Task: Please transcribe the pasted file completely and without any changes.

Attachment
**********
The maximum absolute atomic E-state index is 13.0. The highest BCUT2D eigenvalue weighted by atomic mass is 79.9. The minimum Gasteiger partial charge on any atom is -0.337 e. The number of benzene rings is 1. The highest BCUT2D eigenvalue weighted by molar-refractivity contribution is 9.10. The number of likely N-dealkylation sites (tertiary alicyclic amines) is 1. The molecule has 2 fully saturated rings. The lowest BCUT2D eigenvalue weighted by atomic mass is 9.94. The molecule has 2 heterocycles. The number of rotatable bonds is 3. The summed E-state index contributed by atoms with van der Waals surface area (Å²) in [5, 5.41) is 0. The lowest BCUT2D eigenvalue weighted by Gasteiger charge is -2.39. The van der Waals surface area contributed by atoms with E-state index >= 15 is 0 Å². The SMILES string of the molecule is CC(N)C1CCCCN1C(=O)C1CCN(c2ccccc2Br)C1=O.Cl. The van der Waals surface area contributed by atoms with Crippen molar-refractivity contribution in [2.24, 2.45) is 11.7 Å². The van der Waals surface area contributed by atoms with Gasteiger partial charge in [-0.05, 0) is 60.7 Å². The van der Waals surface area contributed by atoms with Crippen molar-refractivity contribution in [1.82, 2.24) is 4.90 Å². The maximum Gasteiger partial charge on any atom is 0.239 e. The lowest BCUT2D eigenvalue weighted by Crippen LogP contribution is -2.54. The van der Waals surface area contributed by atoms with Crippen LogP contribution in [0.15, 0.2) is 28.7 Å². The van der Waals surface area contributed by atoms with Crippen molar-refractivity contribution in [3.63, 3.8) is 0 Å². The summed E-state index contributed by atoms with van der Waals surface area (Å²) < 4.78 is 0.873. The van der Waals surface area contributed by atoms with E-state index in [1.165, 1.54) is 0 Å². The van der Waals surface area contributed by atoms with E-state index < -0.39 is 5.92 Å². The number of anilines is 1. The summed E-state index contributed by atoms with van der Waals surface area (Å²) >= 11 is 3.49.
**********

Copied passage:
The maximum absolute atomic E-state index is 13.0. The highest BCUT2D eigenvalue weighted by atomic mass is 79.9. The minimum Gasteiger partial charge on any atom is -0.337 e. The number of benzene rings is 1. The highest BCUT2D eigenvalue weighted by molar-refractivity contribution is 9.10. The number of likely N-dealkylation sites (tertiary alicyclic amines) is 1. The molecule has 2 fully saturated rings. The lowest BCUT2D eigenvalue weighted by atomic mass is 9.94. The molecule has 2 heterocycles. The number of rotatable bonds is 3. The summed E-state index contributed by atoms with van der Waals surface area (Å²) in [5, 5.41) is 0. The lowest BCUT2D eigenvalue weighted by Gasteiger charge is -2.39. The van der Waals surface area contributed by atoms with E-state index >= 15 is 0 Å². The SMILES string of the molecule is CC(N)C1CCCCN1C(=O)C1CCN(c2ccccc2Br)C1=O.Cl. The van der Waals surface area contributed by atoms with Crippen molar-refractivity contribution in [2.24, 2.45) is 11.7 Å². The van der Waals surface area contributed by atoms with Gasteiger partial charge in [-0.05, 0) is 60.7 Å². The van der Waals surface area contributed by atoms with Crippen molar-refractivity contribution in [1.82, 2.24) is 4.90 Å². The maximum Gasteiger partial charge on any atom is 0.239 e. The lowest BCUT2D eigenvalue weighted by Crippen LogP contribution is -2.54. The van der Waals surface area contributed by atoms with Crippen LogP contribution in [0.15, 0.2) is 28.7 Å². The van der Waals surface area contributed by atoms with Crippen molar-refractivity contribution in [3.63, 3.8) is 0 Å². The summed E-state index contributed by atoms with van der Waals surface area (Å²) < 4.78 is 0.873. The van der Waals surface area contributed by atoms with E-state index in [1.165, 1.54) is 0 Å². The van der Waals surface area contributed by atoms with E-state index < -0.39 is 5.92 Å². The number of anilines is 1. The summed E-state index contributed by atoms with van der Waals surface area (Å²) >= 11 is 3.49.